IT feels like deja vu for the owners of the Carlisle IGA after a developer resubmitted plans to demolish the building and replace it with a service station and fast food outlet.
The Metro Central Joint Development Assessment Panel (JDAP) refused Peter Webb and Associates’ plans to build a 7-Eleven service station and convenience store and Hungry Jack’s in May 2017 following concerns about traffic.
After the developers appealed to the State Administrative Tribunal on behalf of the site owner Universal Enterprises Pty Ltd, the JDAP has been ordered to reconsider its decision.
The Town of Victoria Park will vote on a Responsible Authority Report at Tuesday’s meeting before it goes back to the JDAP and it follows the council’s recommendation last year for the panel to reject the development.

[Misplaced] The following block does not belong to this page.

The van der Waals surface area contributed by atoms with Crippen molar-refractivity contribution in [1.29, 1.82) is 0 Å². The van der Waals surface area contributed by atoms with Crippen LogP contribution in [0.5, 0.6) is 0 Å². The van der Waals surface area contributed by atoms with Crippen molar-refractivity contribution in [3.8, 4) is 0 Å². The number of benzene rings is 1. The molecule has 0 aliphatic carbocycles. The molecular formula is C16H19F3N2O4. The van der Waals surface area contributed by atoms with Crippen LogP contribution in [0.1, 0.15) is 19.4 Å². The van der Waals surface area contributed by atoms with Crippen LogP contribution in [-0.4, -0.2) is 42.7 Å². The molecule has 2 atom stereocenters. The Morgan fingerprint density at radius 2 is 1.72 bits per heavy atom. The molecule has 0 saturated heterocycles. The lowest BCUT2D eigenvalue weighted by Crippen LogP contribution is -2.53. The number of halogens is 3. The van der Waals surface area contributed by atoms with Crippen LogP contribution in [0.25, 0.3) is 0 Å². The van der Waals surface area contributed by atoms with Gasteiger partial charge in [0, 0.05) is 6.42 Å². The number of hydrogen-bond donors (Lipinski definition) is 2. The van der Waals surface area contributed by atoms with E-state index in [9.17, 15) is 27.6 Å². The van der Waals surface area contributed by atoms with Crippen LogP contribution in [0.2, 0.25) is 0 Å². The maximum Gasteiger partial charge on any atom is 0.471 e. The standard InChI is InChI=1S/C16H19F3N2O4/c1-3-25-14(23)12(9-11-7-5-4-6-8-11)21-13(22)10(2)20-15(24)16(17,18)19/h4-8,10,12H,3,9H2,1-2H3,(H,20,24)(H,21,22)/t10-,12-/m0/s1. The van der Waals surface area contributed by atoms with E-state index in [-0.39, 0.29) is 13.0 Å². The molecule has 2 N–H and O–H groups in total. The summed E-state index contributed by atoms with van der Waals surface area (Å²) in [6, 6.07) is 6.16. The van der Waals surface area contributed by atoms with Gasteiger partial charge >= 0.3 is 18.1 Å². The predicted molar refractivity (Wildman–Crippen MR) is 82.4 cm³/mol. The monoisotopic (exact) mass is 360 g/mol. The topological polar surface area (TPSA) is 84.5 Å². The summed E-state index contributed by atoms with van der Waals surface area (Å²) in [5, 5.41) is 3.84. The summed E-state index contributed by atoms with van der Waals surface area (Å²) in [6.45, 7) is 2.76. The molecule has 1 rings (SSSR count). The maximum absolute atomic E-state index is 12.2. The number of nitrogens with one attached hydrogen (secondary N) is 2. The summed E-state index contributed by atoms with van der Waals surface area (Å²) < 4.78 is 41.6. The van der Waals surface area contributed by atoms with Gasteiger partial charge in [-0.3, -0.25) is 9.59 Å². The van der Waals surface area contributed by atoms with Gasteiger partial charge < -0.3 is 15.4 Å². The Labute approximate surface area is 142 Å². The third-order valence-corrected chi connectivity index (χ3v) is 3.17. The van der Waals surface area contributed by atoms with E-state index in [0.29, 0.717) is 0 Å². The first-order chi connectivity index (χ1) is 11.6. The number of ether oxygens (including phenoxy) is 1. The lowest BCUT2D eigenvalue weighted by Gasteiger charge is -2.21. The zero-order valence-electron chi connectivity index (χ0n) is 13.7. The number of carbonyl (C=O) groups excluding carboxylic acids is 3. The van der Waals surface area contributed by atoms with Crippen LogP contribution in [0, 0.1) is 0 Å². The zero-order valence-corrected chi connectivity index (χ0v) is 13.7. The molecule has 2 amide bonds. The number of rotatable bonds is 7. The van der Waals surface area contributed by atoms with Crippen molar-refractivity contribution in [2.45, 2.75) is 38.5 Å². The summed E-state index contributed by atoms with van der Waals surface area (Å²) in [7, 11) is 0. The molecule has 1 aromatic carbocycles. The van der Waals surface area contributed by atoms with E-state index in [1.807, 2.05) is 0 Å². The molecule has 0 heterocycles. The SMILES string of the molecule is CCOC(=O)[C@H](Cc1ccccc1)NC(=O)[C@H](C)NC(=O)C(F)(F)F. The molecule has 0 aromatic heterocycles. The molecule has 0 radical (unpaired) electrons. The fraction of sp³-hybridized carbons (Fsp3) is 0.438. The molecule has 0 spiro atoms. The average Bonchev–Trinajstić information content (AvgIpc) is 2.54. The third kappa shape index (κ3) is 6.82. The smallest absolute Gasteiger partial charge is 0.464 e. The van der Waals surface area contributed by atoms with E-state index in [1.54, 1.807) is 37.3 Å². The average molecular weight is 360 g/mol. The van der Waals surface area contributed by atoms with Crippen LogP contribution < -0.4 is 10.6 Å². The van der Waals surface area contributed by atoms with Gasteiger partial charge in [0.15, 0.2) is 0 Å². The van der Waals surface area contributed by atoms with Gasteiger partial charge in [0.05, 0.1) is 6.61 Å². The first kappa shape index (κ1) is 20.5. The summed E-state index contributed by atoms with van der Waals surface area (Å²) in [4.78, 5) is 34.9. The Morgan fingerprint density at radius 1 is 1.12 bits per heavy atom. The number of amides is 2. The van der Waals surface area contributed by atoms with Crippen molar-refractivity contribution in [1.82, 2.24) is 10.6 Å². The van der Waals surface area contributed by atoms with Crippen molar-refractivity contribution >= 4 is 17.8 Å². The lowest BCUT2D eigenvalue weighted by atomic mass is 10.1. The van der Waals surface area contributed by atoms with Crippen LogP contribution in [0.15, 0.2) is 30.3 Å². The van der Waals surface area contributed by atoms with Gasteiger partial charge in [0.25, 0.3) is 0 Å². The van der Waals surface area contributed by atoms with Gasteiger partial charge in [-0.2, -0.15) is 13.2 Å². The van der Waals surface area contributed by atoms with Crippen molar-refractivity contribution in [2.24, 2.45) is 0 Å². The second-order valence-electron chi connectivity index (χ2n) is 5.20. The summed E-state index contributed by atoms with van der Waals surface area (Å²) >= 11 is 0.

A community campaign to Save Carlisle IGA garnered 6000 signatures last year and a petition this year has received more than 3000.
At Tuesday’s council briefing session, a number of residents spoke in favour of keeping the supermarket as there was not a similar facility in the area.
Teressa Thai, whose family owns the Carlisle IGA, said the situation had been tough for them after their “win” last year.
“I’ve seen the amended plans and they don’t look a whole lot different so we are happing the JDAP knocks it back again,” she said.
“We’ve had over 3000 people sign the petition in under two weeks, which compares to the 6000 that signed in one month last year.
“The community support has made us more confident that we might pull through again.”
Peter Webb and Associates managing director Nik Hidding declined to comment.
A Dan Murphy’s liquor store was refused by the council in 2013 and that decision was upheld by SAT.